Security

Belgian defence ministry admits attackers accessed its computer network by exploiting Log4j vulnerability

Perpetrators' ID unknown, however


The Belgian Ministry of Defence has suffered a cyber attack after miscreants exploited one of the vulnerabilities in Log4j. The attack marks the first occasion that a NATO country's defence ministry has fallen victim to the flaws.

The attack took place last week, as reported by Flemish-language TV news station VRT, which said "some of the ministry's activities were paralysed for several days."

Belgian MoD spokesman Olivier Severin said in a prepared statement seen by The Register: "Defence discovered an attack on its computer network with internet access on Thursday. Quarantine measures were quickly taken to isolate the affected parts. The priority is to keep the defence network operational."

He added: "This attack follows the exploitation of the Log4j vulnerability, which was made public last week and for which IT specialists around the world are jumping into the breach."

Log4j is a FOSS logging utility distributed by the Apache Foundation and bundled with Apache Server – making it extremely widely used. Its latest version, 2.17, is the third update in 10 days after the original discovery of an actively exploited remote code execution vulnerability a fortnight ago. Since then more vulns have emerged, requiring quick-fire updates from Log4j's maintainers.

Further details were reported by ZDNet.

While the infosec industry has been loudly warning of potential problems, a defence ministry getting pwned – albeit by an attacker who hasn't been publicly identified – is a stark reminder to the rest of us that this flaw needs patching ASAP.

Yesterday Belgium's Centre for Cyber Security, a government organisation, issued a press release saying: "Companies that use Apache Log4j software and have not yet taken action can expect major problems in the coming days and weeks."

Perhaps they were having a little fun at their uniformed colleagues' expense.

The US government's Cybersecurity and Infrastructure Security Agency (CISA) last week issued an emergency directive requiring federal agencies to take corrective action on Apache Log4j vulnerability by 1700 EST on December 23, 2021. Readers working for the Feds, we feel your pain.

NATO, whose European HQ is in the Belgian capital, did not respond when The Register asked if its networks had been affected. ®

Send us news
60 Comments

Google reportedly in talks to buy infosec outfit Wiz for $23 billion

The security industry has never had a clear leader – could it be the Chocolate Factory?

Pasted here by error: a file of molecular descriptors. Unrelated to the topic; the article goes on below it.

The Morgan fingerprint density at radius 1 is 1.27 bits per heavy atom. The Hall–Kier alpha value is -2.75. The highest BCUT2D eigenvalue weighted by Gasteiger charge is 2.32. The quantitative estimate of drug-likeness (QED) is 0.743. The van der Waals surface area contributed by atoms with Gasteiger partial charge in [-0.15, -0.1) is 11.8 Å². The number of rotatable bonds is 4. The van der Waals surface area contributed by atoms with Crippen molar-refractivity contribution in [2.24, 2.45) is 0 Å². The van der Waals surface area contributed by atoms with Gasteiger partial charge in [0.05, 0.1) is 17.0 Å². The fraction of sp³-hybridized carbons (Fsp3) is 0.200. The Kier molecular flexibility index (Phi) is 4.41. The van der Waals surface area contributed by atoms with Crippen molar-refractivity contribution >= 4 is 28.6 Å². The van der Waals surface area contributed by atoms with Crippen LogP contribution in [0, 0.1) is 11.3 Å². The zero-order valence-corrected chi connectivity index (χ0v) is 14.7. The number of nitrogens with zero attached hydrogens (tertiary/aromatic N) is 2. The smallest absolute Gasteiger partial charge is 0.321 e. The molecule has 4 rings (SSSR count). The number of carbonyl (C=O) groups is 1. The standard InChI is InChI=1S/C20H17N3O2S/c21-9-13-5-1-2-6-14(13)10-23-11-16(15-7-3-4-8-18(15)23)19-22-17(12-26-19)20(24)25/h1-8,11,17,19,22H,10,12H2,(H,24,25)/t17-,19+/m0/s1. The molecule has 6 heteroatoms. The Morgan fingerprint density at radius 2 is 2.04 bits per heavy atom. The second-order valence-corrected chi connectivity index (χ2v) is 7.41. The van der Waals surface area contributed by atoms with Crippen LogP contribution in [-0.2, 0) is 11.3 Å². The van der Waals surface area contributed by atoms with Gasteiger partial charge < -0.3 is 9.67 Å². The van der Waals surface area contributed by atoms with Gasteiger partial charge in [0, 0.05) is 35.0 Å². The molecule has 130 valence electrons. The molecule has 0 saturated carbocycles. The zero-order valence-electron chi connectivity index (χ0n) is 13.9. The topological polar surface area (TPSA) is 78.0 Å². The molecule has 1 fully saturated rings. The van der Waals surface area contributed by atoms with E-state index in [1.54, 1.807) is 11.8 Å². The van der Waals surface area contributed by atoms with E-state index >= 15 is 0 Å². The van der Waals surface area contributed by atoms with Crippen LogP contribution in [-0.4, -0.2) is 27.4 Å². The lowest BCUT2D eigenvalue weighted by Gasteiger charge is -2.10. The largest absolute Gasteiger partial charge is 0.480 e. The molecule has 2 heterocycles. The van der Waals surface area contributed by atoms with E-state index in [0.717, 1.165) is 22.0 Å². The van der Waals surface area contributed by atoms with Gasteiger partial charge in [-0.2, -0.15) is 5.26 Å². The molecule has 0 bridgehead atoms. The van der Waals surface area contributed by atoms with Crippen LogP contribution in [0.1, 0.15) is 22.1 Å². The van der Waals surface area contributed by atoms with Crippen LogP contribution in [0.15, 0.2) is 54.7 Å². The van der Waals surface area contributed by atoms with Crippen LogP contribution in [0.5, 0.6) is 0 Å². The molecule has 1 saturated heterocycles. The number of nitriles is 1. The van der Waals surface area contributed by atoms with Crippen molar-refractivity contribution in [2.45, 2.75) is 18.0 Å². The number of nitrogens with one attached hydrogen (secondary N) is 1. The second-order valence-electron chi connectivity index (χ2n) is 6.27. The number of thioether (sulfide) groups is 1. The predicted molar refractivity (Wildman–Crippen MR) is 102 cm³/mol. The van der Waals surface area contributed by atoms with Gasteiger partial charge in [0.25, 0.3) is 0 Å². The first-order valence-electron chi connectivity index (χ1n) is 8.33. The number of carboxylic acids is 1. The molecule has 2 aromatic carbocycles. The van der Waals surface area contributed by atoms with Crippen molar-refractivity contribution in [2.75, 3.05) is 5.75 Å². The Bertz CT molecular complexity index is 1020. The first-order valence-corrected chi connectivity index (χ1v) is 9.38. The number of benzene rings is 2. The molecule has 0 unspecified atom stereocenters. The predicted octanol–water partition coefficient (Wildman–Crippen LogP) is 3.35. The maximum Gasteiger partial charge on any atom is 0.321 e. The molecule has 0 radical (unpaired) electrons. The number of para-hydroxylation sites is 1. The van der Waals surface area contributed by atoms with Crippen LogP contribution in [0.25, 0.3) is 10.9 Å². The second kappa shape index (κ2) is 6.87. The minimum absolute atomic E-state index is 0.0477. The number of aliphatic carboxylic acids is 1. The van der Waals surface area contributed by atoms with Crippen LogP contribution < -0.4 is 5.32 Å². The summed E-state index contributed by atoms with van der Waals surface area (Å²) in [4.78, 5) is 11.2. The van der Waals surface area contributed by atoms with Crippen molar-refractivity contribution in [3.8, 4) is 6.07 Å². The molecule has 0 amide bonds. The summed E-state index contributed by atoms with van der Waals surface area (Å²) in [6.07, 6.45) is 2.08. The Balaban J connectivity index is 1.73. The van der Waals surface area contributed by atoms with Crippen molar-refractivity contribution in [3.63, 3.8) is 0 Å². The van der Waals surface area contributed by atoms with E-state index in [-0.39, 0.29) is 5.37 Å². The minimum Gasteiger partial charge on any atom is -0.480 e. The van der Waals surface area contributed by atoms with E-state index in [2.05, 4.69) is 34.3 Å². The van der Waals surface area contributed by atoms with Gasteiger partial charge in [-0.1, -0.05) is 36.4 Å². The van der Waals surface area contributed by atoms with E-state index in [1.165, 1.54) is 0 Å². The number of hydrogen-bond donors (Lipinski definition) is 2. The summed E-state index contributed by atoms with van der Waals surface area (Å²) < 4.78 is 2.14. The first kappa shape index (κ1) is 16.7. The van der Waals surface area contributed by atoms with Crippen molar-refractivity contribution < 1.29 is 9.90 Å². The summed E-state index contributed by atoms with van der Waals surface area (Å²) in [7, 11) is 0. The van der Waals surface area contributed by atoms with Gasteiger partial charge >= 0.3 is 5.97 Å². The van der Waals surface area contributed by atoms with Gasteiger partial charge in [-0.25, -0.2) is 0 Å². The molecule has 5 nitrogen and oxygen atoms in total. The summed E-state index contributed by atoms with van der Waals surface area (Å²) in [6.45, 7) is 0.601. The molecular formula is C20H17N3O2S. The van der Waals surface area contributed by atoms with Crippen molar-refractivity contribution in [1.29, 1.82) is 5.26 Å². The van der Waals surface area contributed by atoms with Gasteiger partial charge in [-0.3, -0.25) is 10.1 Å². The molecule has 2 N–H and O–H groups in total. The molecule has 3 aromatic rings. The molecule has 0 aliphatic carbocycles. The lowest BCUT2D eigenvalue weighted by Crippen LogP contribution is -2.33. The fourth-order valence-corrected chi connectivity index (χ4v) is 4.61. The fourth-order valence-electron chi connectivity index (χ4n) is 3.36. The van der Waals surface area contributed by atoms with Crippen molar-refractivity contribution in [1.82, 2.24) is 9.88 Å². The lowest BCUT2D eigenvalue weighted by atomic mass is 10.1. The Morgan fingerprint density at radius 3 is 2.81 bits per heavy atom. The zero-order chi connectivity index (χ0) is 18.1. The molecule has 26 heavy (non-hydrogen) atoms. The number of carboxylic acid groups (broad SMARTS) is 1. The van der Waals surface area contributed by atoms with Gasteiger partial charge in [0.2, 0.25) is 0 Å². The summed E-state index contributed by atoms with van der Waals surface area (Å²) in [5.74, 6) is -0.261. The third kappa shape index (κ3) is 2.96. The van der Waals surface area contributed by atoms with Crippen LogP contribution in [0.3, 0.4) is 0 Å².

Critical Windows licensing bugs – plus two others under attack – top Patch Tuesday

Citrix, SAP also deserve your attention – because miscreants are already thinking about Exploit Wednesday

ZDI shames Microsoft for – yet another – coordinated vulnerability disclosure snafu

'It seems like they really don't have a full grasp of what's going on with this patch'

Big Tech's eventual response to my LLM-crasher bug report was dire

Fixes have been made, it appears, but disclosure or discussion is invisible

Latest Ghostscript vulnerability haunts experts as the next big breach enabler

There's also chatter about whether medium severity scare is actually code red nightmare

No rest for the wiry as Cisco Nexus switches flip out over latest zero-day

Command injection bug being abused by suspected Chinese spies – patch up

DarkGate, the Swiss Army knife of malware, sees boom after rival Qbot crushed

Meet the new boss, same as the old boss

RADIUS networking protocol blasted into submission through MD5-based flaw

If someone can do a little MITM'ing and hash cracking, they can log in with no valid password needed

Three words to send a chill down your spine: Snowflake. Intrusion. Alert

And can AI save us from the scourge of malware? In theory, why not, but in practice ... Color us skeptical

China's APT41 crew adds a stealthy malware loader and fresh backdoor to its toolbox

Meet DodgeBox, son of StealthVector

You had a year to patch this Veeam flaw – and now it's going to hurt some more

LockBit variant targets backup software - which you may remember is supposed to help you recover from ransomware

China's APT40 gang is ready to attack vulns within hours or days of public release

Lax patching and vulnerable small biz kit make life easy for Beijing's secret-stealers